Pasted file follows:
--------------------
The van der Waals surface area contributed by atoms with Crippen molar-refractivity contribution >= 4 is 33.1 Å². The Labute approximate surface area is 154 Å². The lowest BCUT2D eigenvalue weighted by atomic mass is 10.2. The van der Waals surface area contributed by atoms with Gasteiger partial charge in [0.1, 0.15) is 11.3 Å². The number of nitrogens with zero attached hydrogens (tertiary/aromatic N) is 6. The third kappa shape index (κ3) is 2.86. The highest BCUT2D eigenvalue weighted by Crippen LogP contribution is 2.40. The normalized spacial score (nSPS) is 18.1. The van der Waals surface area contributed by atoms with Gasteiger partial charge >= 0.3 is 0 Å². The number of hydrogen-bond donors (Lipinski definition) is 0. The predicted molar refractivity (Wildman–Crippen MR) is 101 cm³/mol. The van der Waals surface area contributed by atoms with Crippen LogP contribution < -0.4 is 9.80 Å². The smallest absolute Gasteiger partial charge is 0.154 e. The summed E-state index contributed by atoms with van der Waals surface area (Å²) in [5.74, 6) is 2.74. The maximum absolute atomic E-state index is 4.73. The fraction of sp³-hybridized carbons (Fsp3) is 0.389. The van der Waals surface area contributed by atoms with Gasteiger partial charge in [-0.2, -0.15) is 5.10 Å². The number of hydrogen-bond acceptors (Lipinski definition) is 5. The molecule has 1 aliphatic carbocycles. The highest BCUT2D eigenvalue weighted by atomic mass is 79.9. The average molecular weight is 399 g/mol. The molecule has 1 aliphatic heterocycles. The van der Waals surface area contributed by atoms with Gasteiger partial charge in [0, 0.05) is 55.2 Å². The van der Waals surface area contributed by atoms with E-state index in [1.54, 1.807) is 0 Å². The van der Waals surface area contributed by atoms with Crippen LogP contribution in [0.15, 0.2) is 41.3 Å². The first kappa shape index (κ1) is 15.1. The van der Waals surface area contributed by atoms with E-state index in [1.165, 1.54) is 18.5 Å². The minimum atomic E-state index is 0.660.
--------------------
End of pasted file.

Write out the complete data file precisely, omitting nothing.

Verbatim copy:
The van der Waals surface area contributed by atoms with Crippen molar-refractivity contribution >= 4 is 33.1 Å². The Labute approximate surface area is 154 Å². The lowest BCUT2D eigenvalue weighted by atomic mass is 10.2. The van der Waals surface area contributed by atoms with Gasteiger partial charge in [0.1, 0.15) is 11.3 Å². The number of nitrogens with zero attached hydrogens (tertiary/aromatic N) is 6. The third kappa shape index (κ3) is 2.86. The highest BCUT2D eigenvalue weighted by Crippen LogP contribution is 2.40. The normalized spacial score (nSPS) is 18.1. The van der Waals surface area contributed by atoms with Gasteiger partial charge >= 0.3 is 0 Å². The number of hydrogen-bond donors (Lipinski definition) is 0. The predicted molar refractivity (Wildman–Crippen MR) is 101 cm³/mol. The van der Waals surface area contributed by atoms with Crippen LogP contribution < -0.4 is 9.80 Å². The smallest absolute Gasteiger partial charge is 0.154 e. The summed E-state index contributed by atoms with van der Waals surface area (Å²) in [5.74, 6) is 2.74. The maximum absolute atomic E-state index is 4.73. The fraction of sp³-hybridized carbons (Fsp3) is 0.389. The van der Waals surface area contributed by atoms with Gasteiger partial charge in [-0.2, -0.15) is 5.10 Å². The number of hydrogen-bond acceptors (Lipinski definition) is 5. The molecule has 1 aliphatic carbocycles. The highest BCUT2D eigenvalue weighted by atomic mass is 79.9. The average molecular weight is 399 g/mol. The molecule has 1 aliphatic heterocycles. The van der Waals surface area contributed by atoms with Gasteiger partial charge in [0, 0.05) is 55.2 Å². The van der Waals surface area contributed by atoms with E-state index in [1.54, 1.807) is 0 Å². The van der Waals surface area contributed by atoms with Crippen LogP contribution in [0.15, 0.2) is 41.3 Å². The first kappa shape index (κ1) is 15.1. The van der Waals surface area contributed by atoms with E-state index in [1.165, 1.54) is 18.5 Å². The minimum atomic E-state index is 0.660.